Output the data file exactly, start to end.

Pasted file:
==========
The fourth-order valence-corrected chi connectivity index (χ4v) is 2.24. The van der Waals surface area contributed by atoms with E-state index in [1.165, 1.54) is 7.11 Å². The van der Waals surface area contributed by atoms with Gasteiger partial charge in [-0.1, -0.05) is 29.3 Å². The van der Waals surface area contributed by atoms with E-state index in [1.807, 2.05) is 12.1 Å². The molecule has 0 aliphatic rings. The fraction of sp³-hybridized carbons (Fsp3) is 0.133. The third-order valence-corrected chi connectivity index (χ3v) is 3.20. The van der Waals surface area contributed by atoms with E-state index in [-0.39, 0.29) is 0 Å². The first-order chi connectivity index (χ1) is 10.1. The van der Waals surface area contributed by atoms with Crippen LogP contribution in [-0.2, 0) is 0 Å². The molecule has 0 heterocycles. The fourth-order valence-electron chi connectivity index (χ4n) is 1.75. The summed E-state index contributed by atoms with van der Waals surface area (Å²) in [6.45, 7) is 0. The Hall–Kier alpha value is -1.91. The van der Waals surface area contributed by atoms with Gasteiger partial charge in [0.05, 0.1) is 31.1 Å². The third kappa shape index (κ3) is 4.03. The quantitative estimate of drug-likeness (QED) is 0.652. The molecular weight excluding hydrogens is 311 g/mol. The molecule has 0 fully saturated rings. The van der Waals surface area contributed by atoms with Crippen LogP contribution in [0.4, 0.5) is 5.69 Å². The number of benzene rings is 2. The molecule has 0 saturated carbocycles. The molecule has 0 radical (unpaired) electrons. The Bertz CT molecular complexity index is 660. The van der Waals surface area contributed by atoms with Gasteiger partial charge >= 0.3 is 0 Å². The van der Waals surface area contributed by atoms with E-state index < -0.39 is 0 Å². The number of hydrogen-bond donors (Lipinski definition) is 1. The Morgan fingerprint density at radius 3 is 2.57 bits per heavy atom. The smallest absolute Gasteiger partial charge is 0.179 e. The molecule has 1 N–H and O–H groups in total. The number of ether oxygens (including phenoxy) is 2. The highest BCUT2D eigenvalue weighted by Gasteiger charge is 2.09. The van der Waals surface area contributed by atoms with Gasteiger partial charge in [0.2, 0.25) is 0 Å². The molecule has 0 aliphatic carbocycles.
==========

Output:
The fourth-order valence-corrected chi connectivity index (χ4v) is 2.24. The van der Waals surface area contributed by atoms with E-state index in [1.165, 1.54) is 7.11 Å². The van der Waals surface area contributed by atoms with Gasteiger partial charge in [-0.1, -0.05) is 29.3 Å². The van der Waals surface area contributed by atoms with E-state index in [1.807, 2.05) is 12.1 Å². The molecule has 0 aliphatic rings. The fraction of sp³-hybridized carbons (Fsp3) is 0.133. The third-order valence-corrected chi connectivity index (χ3v) is 3.20. The van der Waals surface area contributed by atoms with E-state index in [-0.39, 0.29) is 0 Å². The first-order chi connectivity index (χ1) is 10.1. The van der Waals surface area contributed by atoms with Crippen LogP contribution in [-0.2, 0) is 0 Å². The molecule has 0 heterocycles. The fourth-order valence-electron chi connectivity index (χ4n) is 1.75. The summed E-state index contributed by atoms with van der Waals surface area (Å²) in [6.45, 7) is 0. The Hall–Kier alpha value is -1.91. The van der Waals surface area contributed by atoms with Gasteiger partial charge in [0.05, 0.1) is 31.1 Å². The third kappa shape index (κ3) is 4.03. The quantitative estimate of drug-likeness (QED) is 0.652. The molecular weight excluding hydrogens is 311 g/mol. The molecule has 0 fully saturated rings. The van der Waals surface area contributed by atoms with Crippen LogP contribution in [0.4, 0.5) is 5.69 Å². The number of benzene rings is 2. The molecule has 0 saturated carbocycles. The molecule has 0 radical (unpaired) electrons. The Bertz CT molecular complexity index is 660. The van der Waals surface area contributed by atoms with Gasteiger partial charge >= 0.3 is 0 Å². The van der Waals surface area contributed by atoms with E-state index < -0.39 is 0 Å². The number of hydrogen-bond donors (Lipinski definition) is 1. The Morgan fingerprint density at radius 3 is 2.57 bits per heavy atom. The smallest absolute Gasteiger partial charge is 0.179 e. The molecule has 1 N–H and O–H groups in total. The number of ether oxygens (including phenoxy) is 2. The highest BCUT2D eigenvalue weighted by Gasteiger charge is 2.09. The van der Waals surface area contributed by atoms with Gasteiger partial charge in [0.2, 0.25) is 0 Å². The molecule has 0 aliphatic carbocycles.